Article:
Test your knowledge: spinal morphology.
As physiotherapists and/ or manual therapists, we are familiar with differences of segmental and regional motions and coupled motions of the spine, but which major anatomic characteristics can distinguish a thoracic vertebra from a lumbar vertebra or cervicale vertebra and vice versa?
The answer can be found underneath the image below.
Anatomy of the thoracic vertebrae:
- Thoracic vertebrae are made in a light construction
- These vertebrae have strong lever arms.
- Kidney shaped corpus vertebrae
- Slightly wedge-shaped corpus
- Relatively small vertebral canal (especially T4-T9)
- Declining length of the transverse process from cranial to caudal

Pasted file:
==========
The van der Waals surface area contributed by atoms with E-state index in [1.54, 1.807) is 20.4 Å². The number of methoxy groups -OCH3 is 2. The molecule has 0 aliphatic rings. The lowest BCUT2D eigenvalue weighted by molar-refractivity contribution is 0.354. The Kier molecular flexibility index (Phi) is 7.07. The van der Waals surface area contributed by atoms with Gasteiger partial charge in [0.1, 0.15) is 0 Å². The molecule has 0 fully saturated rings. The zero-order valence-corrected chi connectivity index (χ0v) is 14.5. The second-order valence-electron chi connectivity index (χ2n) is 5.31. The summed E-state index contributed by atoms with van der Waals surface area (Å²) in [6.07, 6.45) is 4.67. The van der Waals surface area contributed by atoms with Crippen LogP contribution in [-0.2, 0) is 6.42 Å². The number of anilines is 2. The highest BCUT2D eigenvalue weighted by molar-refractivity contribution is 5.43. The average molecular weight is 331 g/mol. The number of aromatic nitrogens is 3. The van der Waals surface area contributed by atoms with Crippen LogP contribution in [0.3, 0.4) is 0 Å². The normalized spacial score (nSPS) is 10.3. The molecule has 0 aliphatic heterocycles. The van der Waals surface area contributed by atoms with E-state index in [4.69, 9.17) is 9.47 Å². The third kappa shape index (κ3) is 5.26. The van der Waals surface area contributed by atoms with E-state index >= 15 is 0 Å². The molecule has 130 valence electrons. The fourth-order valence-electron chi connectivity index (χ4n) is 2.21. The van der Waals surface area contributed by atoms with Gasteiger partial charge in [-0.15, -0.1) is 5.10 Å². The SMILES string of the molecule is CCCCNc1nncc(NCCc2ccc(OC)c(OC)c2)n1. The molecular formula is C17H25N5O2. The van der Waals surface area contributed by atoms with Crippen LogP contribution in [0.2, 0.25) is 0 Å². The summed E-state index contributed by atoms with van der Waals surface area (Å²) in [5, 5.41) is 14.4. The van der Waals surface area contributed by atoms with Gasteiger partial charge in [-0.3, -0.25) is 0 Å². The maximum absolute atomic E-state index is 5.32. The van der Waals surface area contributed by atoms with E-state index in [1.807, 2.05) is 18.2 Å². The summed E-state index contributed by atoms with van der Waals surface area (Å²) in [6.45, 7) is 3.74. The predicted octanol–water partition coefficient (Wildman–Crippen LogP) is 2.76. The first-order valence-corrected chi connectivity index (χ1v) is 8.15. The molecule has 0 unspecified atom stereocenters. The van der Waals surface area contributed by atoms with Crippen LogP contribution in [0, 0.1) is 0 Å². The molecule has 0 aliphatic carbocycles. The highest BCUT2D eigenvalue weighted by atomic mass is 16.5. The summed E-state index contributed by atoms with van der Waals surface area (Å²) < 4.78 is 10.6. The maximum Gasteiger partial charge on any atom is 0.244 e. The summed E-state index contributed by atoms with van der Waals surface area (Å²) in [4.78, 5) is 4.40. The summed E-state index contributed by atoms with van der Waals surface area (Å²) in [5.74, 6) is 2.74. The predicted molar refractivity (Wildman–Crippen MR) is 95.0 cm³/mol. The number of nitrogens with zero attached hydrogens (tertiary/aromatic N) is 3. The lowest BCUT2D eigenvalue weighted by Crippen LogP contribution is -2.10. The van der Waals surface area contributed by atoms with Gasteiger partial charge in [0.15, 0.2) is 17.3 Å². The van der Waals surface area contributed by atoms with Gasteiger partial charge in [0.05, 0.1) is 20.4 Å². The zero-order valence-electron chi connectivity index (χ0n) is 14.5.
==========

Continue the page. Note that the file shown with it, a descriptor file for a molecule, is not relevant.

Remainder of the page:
- Increasing length of inclination spinosis process from cranial à caudal
- Spinosis process 2-4 cm lower than corresponding vertebra
- Circular drawn-up facet joints
- Costosternal and costovertebral joints limiting the thoracic coupled mobility
- T1 to T7 have direct connections to costae 1 to 7 (joints and cartilage)
- In the upper thoracic spine the ribs have more frontal orientations.
- In the lower thoracic spine the collum of the ribs are more sagittal oriented.
- In the cervicothoracic spine the joint facets have roughly the same orientation and (some) characteristics of cervicale vertebrae.
- In the thoracolumbar spine is less rotation motion due to the facet orientation, but the higher levels have relative high axial rotation angles.
- Low amplitudes of lateral bending because of the presence of costae and stretch of the muscles at the opposite site of lateral bending.
- There are no costal facets at the transverse process of the 11th and 12th thoracic vertebra.
Special thanks to the Experimental Anatomic guide made by Prof. Dr. P. van Roy (Department of Medicine & Pharmacy, Vrije Universiteit Brussel).